'When the Farage-niks finally work out that no, they won’t be going to Magaluf this summer, I predict riots'
A dish from La Rive: Symphonic buildup of flavour ©LA RIVE RESTAURANT)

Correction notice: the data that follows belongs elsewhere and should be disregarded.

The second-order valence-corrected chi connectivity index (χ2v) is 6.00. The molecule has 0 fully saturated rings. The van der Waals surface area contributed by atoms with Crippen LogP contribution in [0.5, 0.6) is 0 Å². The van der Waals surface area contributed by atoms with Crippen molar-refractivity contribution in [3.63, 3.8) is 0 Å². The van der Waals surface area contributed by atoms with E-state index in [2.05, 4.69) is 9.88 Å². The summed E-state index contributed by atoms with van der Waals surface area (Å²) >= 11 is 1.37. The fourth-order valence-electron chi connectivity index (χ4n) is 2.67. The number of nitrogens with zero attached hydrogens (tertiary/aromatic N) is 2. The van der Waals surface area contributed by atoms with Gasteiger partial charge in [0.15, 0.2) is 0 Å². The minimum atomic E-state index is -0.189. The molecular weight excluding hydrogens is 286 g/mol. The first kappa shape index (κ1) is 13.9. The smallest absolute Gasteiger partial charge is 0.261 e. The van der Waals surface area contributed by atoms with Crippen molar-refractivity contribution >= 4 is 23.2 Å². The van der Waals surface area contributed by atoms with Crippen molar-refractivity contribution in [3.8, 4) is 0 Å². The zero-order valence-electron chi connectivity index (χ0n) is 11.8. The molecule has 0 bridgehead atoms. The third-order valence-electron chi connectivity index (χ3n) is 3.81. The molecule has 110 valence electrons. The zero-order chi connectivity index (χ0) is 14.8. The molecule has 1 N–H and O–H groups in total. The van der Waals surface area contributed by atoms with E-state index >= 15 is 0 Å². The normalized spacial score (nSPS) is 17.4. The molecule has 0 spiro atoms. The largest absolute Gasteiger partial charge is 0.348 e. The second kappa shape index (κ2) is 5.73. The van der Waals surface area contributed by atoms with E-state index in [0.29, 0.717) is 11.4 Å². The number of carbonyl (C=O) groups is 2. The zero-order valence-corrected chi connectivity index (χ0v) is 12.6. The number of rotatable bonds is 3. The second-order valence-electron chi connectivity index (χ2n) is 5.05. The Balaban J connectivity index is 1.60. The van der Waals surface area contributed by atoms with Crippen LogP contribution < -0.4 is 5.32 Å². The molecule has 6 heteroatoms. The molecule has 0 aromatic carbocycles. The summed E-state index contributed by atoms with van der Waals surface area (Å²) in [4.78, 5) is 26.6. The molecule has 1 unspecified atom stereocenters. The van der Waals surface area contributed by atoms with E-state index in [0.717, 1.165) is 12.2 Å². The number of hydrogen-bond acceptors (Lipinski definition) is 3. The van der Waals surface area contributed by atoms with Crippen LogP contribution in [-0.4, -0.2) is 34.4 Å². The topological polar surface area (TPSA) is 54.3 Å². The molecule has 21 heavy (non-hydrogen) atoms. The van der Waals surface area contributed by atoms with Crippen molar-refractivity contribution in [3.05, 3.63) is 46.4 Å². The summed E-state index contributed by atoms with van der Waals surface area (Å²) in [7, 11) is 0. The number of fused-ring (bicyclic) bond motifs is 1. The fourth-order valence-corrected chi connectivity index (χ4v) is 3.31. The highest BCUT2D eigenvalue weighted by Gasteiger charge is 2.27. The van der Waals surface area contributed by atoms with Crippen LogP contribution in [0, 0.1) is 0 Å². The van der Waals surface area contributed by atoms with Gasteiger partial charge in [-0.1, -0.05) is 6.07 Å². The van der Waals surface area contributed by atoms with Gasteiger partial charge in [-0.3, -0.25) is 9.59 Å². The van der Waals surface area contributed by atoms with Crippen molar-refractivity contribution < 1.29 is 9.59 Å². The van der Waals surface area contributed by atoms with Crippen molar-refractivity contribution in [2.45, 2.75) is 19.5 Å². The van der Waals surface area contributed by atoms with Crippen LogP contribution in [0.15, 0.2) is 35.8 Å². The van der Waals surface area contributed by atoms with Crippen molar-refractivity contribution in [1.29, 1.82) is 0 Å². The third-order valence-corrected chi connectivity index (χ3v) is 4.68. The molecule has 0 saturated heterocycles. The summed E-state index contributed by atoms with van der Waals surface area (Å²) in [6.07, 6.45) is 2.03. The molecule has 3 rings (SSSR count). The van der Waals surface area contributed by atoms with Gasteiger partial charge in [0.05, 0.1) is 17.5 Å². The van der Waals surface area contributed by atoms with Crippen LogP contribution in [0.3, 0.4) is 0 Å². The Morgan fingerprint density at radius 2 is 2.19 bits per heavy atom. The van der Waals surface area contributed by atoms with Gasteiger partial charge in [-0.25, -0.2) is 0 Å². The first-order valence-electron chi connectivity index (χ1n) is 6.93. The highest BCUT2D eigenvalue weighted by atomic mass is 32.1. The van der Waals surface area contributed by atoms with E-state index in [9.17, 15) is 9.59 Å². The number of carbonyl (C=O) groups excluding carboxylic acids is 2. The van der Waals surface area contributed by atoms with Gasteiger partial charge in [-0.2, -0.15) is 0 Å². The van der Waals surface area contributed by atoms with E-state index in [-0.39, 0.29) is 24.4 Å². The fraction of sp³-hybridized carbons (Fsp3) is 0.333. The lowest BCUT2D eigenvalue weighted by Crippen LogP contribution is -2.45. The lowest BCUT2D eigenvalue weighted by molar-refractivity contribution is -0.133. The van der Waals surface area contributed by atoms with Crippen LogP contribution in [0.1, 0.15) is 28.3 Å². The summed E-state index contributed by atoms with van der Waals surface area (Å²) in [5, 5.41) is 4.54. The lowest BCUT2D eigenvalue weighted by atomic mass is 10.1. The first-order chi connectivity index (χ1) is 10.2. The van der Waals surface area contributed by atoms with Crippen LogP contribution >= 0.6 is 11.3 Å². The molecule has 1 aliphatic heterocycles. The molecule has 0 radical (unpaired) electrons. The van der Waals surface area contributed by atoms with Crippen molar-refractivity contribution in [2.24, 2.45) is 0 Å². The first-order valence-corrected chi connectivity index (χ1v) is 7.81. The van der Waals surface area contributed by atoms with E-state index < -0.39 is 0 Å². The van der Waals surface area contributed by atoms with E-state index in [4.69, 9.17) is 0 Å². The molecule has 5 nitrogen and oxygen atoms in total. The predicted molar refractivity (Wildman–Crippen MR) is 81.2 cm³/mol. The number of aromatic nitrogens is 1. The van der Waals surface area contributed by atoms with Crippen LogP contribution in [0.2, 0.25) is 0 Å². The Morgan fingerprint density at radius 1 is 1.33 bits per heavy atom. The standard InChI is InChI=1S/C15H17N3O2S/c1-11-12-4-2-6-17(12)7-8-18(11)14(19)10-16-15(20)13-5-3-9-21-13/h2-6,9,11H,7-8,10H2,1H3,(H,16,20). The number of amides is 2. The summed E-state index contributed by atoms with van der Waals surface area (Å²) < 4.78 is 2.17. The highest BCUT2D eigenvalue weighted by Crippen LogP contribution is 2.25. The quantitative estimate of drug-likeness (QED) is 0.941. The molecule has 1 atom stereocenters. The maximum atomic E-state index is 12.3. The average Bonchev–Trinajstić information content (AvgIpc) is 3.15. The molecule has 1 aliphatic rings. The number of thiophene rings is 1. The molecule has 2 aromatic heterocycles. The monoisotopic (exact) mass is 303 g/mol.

It could all have been so different if only they’d phrased the ballot differently. Instead of asking whether or not voters thought the United Kingdom should remain in the EU, they could just have said, “Do you want to go on Graham’s stag night in Reykjavik?” or “How about that mini-break you’ve booked in Barcelona?” The wedding in Tuscany, the girls’ weekend in Marbs, the romantic hop to Bruges, the Christmas market in Vienna, the massive one on ’Beefa? Don’t fancy any of that? OK, vote Leave and shall we see about Eastbourne this year? No-brainer. Because no matter how much we complain about the sadism of Ryanair, no matter that we weigh down our toddlers’ Trunkis with a fortnight’s worth of Accessorize sarongs in order to avoid checking baggage, no matter that the Easyjet gates at Gatwick are basically in Cornwall, we love it. We love being able to hop on a flight for less than dinner at Pizza Express. We love the museums, the sun, the pavement cafés, the sense that we too are sophisticated international nomads. Cheap fares are so ingrained in our national consciousness that we practically see them as a right. When the Farage-niks finally work out that no, they won’t be going to Magaluf this summer, I predict riots.